Huffington post CEO seems stoked about Spotify subscriber metrics. Why is that?
Digital Music News is reporting:
“Huffington Post CEO Jared Grusd was General Counsel and Global Head of Corporate Development at Spotify for 4 years. Which means there’s probably a strong connection, and even financial strings like stock options.”
Please read full article here
The bad odor emanating from HuffPo keeps getting stronger. For background, artists rights advocate Blake Morgan posted this mildly critical piece about Spotify on his HuffPo contributor account. Just as it was beginning to go viral HuffPo took the article down. The justification was… shall we say less than convincing? And in the words of Digital Music News “the internet called bullshit.”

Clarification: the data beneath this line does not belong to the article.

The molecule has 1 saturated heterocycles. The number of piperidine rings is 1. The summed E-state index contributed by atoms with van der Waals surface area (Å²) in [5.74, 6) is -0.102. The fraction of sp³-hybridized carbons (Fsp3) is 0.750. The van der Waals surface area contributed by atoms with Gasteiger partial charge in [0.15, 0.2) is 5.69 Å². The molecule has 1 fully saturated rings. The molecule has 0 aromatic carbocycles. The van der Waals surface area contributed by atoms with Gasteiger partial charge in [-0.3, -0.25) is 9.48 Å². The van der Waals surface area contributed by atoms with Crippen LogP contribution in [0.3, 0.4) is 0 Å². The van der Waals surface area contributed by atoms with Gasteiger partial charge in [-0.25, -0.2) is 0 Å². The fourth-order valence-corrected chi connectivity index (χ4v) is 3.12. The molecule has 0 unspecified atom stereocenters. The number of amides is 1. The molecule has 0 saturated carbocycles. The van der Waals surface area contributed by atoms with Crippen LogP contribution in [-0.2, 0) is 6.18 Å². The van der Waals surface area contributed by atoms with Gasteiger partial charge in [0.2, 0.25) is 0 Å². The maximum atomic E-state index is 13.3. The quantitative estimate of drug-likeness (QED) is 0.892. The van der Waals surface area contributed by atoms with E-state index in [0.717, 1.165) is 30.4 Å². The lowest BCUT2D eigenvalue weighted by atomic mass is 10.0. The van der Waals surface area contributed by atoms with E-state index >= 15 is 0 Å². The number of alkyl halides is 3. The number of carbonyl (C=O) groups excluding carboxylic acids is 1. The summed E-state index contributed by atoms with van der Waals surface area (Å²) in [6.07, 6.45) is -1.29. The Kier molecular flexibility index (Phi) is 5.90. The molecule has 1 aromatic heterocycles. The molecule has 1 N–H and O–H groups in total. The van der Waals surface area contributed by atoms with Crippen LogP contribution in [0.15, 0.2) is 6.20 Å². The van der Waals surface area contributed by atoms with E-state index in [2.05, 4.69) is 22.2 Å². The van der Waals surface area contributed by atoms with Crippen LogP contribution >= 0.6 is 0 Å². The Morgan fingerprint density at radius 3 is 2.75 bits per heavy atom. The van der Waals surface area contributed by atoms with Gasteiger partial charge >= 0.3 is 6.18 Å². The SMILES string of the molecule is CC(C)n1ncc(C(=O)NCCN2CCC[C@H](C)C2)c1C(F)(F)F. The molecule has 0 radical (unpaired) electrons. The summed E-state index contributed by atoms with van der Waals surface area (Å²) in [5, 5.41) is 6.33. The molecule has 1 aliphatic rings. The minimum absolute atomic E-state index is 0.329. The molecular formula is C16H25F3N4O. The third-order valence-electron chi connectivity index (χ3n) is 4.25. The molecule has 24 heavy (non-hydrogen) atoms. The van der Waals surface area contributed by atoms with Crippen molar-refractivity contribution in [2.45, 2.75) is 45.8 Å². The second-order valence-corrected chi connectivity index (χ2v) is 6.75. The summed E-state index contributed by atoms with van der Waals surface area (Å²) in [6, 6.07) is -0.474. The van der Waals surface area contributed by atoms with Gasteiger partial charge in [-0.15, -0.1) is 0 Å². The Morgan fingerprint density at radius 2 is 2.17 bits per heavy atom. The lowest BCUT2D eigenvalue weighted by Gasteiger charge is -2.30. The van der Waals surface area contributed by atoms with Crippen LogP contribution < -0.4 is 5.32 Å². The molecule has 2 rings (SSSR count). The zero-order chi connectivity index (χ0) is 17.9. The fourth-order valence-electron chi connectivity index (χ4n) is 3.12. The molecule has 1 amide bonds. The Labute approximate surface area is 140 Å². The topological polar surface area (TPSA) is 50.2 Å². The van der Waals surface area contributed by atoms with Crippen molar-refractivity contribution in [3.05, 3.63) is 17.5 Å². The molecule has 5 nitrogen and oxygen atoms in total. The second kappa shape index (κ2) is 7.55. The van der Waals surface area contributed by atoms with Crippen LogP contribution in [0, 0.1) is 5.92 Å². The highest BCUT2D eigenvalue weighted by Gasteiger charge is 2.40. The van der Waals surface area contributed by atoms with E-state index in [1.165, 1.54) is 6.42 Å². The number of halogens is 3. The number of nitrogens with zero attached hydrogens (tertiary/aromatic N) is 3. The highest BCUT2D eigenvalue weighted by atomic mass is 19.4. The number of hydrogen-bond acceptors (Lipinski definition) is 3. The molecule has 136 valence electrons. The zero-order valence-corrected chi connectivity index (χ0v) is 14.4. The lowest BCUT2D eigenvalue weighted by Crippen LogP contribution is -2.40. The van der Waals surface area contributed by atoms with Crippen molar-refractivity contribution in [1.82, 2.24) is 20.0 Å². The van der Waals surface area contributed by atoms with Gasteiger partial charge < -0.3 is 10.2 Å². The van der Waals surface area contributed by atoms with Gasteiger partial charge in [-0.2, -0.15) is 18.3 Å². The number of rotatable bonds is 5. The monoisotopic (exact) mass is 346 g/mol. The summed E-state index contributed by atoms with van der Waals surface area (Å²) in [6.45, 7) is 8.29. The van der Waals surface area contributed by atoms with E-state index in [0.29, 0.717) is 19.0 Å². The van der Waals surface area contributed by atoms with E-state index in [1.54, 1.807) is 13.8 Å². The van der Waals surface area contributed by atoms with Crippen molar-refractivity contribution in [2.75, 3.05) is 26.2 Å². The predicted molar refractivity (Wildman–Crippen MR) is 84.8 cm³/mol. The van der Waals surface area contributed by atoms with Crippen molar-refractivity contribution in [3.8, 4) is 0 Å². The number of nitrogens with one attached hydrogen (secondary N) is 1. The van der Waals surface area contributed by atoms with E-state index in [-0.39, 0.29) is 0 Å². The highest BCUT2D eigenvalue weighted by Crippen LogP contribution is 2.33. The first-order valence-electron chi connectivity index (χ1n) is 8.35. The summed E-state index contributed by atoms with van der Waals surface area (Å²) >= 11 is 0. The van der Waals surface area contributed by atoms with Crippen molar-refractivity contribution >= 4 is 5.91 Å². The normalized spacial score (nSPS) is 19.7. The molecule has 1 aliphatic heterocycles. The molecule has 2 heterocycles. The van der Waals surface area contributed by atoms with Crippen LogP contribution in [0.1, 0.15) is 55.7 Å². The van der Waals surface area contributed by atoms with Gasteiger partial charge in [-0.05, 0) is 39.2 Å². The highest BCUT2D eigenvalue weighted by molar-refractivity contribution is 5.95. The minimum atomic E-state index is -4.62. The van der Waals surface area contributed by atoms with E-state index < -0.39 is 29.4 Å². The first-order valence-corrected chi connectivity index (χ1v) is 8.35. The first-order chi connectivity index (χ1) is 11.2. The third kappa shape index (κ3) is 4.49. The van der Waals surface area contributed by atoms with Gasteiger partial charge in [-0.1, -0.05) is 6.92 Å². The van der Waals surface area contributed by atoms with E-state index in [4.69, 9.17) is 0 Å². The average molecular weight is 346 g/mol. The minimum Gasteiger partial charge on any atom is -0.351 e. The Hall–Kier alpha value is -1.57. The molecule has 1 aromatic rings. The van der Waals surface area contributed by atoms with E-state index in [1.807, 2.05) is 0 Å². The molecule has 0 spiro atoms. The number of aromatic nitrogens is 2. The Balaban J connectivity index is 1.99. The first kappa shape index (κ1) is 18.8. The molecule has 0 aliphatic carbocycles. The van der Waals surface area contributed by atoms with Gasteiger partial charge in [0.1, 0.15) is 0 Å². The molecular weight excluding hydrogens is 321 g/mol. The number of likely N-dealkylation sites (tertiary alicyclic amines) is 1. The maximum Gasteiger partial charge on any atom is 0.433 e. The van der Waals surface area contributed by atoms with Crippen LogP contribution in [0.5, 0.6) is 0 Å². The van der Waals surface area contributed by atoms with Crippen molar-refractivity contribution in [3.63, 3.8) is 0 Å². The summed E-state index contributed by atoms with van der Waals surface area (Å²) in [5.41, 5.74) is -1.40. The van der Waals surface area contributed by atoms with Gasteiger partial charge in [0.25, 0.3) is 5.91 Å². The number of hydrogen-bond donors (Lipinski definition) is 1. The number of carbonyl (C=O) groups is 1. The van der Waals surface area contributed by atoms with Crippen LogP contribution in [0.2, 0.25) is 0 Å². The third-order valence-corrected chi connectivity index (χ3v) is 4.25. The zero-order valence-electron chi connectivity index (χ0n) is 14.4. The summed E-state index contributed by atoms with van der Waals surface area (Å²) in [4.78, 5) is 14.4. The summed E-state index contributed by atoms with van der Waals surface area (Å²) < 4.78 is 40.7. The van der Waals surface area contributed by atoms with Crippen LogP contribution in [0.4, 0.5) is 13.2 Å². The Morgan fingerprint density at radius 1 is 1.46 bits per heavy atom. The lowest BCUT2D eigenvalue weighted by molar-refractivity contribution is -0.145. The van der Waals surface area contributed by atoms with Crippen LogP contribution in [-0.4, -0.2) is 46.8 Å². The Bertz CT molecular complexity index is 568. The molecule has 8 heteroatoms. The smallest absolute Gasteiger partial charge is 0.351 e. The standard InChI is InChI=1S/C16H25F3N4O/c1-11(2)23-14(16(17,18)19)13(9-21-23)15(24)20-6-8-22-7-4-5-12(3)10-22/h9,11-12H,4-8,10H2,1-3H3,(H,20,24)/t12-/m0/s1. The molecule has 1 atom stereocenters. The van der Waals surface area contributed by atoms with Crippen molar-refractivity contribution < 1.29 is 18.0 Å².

Digital Music News hints at another issue by noting that HuffPo CEO Jared Grusd may have “financial strings like stock options.” This is interesting for several reasons.
First Spotify appears to be in its “quiet period” for it’s IPO. Second Spotify is going public through an unusual direct listing. This means that current stock and options holders are essentially making the public offering. Rather than underwriters and banks. I am not a securities law expert, but wouldn’t this make current shareholders selling stock in the direct listing, the parties making “the offering” of stock as defined in SEC regulations? Wouldn’t these parties then be subject to the SEC rules governing what can be said by the parties making the public offering? Further the SEC guidance on public statements during quiet periods (here) has pages of rules on what “related media” can or can’t do when providing information to the public (start on page 133). The question I can’t answer is whether a shareholder “offering stock” actively suppressing information that would otherwise be public violates the letter or spirit of these rules. That’s above my pay grade. But someone out there knows the answer.